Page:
The rest of this letter contains personal thoughts and excerpts from student testimonials. Read the full testimonials here.
We’re taught racism from a distance as if removing ourselves from it will absolve ourselves from the role we play. As if absolving ourselves will disinfect our affluent, suburban bubble from the grime of injustices in the “surrounding” world.
But it doesn’t. Unlike putting away ornaments during the holidays, we can’t neatly pack a messy past and hope to tie it up with a sweet ribbon of “unity.”
Racism isn’t always the stereotypical caricature that we often assume it to be. It’s not a lack of niceness. It can be blatant. It can also be subtle and insidious.
It takes the form of deciding to inaccurately pronounce someone’s name. Or even worse, not bother trying at all.
“I had a teacher call me the wrong name every class for the first two nine weeks even though I corrected them each time. It’s very rude and…it hurts even though it happens a lot. So what my name is Indian, that should not make a difference. If they get it wrong, I’ll correct them and that’s fine. But it should never be the teacher saying it is too hard of a name to pronounce.”
It’s when blatantly hurtful, racially-charged insults go unnoticed and uncared for.
“There is a student who rides my bus everyday [and] says racist things. He has said Indians are dirty and they need to go back to their country. He has also said that Asians eat dogs and purposefully avoids them because he thinks only Asians have Coronavirus. While my friends and I have tried to talk to teachers about this, we have heard nothing about any punishment.”
“I was in 6th-grade tech-Ed and there was a boy…who was partnered with a girl who was Asian. The entire class he would walk over to me and say things like, ‘I can’t understand her,’ ‘She should go back to where she came from,’ and, ‘She is ugly and annoying cause she is Asian.’ I told the teacher what happened but the student was never punished, and to this day, we are now both entering sophomore year, he still says these things…without being punished.”
“One day,…a white male student approaches me and says…, ‘You’re Chinese and you people eat cats and dogs.’ This wasn’t the first time he has said stuff like this. He is the kid that would say ‘open your eyes’ ‘chink’ or ‘ching-chong’. Trying to remain calm, I responded with ‘No’ and walked away to tell my teacher. She directs me to the counselors. There my counselor tells me that I AM the one that needs to fix this. That I AM the one who needs to avoid him. That I AM the one that has to be the solution. She made me feel as if by being Asian I created a target for myself. She made me feel as if my appearance justified his actions.”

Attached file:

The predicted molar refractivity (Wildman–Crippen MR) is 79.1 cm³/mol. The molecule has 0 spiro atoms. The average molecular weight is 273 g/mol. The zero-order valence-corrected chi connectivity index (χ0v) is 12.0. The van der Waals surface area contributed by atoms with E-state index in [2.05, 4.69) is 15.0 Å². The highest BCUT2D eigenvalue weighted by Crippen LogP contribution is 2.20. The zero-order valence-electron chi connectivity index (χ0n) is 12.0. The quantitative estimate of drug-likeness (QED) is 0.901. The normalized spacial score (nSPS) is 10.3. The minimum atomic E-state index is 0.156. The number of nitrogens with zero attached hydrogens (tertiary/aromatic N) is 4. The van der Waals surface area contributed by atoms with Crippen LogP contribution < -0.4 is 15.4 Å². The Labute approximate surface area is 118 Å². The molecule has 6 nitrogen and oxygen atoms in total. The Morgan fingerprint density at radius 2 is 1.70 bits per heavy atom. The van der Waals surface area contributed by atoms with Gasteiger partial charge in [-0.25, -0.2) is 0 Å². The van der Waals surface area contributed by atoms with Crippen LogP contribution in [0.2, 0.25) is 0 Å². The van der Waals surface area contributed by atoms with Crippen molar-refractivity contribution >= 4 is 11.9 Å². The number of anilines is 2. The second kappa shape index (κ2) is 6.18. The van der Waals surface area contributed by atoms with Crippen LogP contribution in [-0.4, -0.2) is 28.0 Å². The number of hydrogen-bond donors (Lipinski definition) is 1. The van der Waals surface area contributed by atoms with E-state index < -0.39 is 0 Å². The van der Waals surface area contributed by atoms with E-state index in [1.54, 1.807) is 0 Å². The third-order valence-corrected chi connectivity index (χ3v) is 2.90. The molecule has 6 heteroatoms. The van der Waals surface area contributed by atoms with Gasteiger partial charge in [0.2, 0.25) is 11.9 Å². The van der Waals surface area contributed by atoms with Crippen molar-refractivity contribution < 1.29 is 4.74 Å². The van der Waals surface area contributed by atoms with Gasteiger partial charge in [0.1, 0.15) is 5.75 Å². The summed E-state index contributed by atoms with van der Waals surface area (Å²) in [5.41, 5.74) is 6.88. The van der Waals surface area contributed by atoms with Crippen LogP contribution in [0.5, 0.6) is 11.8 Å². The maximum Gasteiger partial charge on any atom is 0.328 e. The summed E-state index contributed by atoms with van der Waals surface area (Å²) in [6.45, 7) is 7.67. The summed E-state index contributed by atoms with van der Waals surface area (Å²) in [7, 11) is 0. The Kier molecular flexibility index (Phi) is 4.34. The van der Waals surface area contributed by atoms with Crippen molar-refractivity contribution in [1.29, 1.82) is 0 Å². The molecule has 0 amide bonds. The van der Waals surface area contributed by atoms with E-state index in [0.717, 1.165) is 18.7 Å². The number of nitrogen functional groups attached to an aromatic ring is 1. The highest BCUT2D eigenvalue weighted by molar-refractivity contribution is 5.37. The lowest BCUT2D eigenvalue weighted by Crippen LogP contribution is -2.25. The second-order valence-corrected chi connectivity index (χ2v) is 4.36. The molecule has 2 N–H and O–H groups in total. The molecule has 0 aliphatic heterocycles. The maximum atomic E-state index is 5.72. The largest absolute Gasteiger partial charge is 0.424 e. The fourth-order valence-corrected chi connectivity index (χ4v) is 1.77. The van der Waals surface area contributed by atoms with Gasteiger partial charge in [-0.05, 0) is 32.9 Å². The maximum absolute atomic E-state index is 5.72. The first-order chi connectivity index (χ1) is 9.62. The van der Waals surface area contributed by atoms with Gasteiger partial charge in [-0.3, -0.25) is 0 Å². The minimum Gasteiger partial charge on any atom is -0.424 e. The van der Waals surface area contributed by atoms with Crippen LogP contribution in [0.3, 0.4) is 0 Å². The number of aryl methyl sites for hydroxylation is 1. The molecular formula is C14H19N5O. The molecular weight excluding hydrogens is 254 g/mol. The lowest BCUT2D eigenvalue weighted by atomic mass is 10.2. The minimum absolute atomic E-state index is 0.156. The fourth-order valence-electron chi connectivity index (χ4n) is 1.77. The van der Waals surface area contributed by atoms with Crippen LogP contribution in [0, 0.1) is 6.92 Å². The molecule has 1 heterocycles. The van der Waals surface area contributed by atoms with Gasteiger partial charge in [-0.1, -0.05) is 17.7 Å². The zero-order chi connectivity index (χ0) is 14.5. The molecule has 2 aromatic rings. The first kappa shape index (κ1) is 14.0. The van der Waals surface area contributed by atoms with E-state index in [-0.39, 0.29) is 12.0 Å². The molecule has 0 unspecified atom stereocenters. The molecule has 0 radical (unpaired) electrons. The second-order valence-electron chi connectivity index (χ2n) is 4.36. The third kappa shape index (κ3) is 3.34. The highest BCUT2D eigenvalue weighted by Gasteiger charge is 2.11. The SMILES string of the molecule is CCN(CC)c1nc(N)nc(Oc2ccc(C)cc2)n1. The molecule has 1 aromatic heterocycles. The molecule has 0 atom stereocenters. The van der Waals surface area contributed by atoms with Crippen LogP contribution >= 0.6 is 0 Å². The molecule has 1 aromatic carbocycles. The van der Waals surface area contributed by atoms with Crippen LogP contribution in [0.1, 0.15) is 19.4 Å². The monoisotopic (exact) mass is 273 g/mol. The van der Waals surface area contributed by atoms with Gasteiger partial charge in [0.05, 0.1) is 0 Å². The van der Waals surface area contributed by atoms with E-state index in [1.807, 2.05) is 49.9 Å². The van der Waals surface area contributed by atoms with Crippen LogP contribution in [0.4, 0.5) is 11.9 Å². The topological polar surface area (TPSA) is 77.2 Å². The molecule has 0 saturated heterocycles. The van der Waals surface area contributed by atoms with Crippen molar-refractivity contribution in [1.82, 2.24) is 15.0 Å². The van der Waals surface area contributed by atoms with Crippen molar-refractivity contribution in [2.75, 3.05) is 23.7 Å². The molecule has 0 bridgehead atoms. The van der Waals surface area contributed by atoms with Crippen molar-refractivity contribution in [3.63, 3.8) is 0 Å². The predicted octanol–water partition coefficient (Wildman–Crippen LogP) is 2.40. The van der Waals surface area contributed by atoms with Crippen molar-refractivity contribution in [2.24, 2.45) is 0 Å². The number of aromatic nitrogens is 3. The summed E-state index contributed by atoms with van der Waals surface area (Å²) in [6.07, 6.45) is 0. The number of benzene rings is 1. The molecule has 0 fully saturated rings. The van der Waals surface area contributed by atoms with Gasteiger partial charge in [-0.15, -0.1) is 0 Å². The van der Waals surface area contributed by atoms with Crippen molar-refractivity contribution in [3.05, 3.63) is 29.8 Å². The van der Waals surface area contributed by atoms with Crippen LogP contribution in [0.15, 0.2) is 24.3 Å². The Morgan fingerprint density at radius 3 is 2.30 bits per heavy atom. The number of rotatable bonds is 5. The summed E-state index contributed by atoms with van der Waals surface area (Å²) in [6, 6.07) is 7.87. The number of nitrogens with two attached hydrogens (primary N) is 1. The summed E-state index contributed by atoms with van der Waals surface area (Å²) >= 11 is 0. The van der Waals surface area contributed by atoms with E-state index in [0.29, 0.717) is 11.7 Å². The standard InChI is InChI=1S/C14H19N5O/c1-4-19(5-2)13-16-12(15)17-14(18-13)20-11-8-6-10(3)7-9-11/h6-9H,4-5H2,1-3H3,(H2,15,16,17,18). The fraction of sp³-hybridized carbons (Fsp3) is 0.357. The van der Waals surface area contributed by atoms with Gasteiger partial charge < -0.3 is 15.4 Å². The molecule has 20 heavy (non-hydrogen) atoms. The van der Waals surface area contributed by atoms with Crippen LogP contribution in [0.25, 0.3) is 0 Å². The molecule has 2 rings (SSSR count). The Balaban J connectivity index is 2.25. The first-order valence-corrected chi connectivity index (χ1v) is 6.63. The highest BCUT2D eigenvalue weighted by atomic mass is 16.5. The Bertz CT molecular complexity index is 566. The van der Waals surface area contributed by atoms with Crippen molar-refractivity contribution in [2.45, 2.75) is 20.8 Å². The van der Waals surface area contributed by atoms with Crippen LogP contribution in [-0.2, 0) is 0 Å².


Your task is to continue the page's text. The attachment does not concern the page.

“As a student of South West Asian descent who went to school around the time of the 9/11 attacks, I was constantly called a ‘terrorist’ and ‘Bin Laden’ by white male classmates. Teachers looked the other way and nothing was ever done to address anti-south west Asian (middle-eastern as the less educated refer to it) racism.”
Making fun of someone’s food.
“In first grade, I covered up my ‘spinach paratha’ with my right hand while using my left to eat it as fast as I could—in fear that the kids with whom I sat in the cafeteria would laugh at my lunch, which looked different from their turkey sandwiches.”
“Lunch would be the time when people would make fun of the food that I brought, or they would show me racist memes while laughing. But when I would look offended they would say ‘oh but it’s not about you.’”
“[One] teacher would claim we could have snacks in class but not curry because he hated the smell. All the white guys in the class would laugh and constantly make jokes about it. As an Indian female that stuff replays in your head and it makes you wonder if your culture is even worth being celebrated. “
Or their very own language.
“There have been many times at NA where people have come up to me and started speaking nonsense then said that’s how the ‘language’ Indian sounds. It’s become normal for me to use the names, grandma and grandpa, because one time a kid made fun of the traditional name for them.”
This includes physical features.
“My little sister is in 4th grade at FES. She told me after our discussions about race that she saw racist jokes from boys in her grade—young, 9/10 year old boys. One boy pinched the outer corners of his eyes outwards, and said: ‘Look, I’m Asian!’”
“I’ve also been told I’m pretty for a girl who has ‘dirty’ skin.”
I wonder, at one point does each jab or joke strip someone’s love for their food, language, name, or anything that makes them who they are? Being Asian-American often feels like existing as the “none of the above” choice, the empty space between, between more important things. Even when showing this letter to my parents, both immigrants from China, they worry it’s “too offensive.” I wonder if they worry because it’ll make us seem ungrateful, un-American—but the person who told us “go back to your country” a few years back already thinks that. And when did we dichotomize criticism and patriotism?
It feels like we’re also taught much of the world through a scarcity mindset, where someone’s win constitutes your loss. I’ve hesitated before posting this because I’m afraid advocating for the AAPI community might inadvertently invalidate other groups’ lived experiences. But, I then realize that’s silly. That’s false.
This letter isn’t rooted in a want to vindicate all who have acted in a certain way. It stems from the fact that we believe people can change, and we can elevate expectations of how to treat others. So, thanks for reading this.
The North Allegheny AAPI Community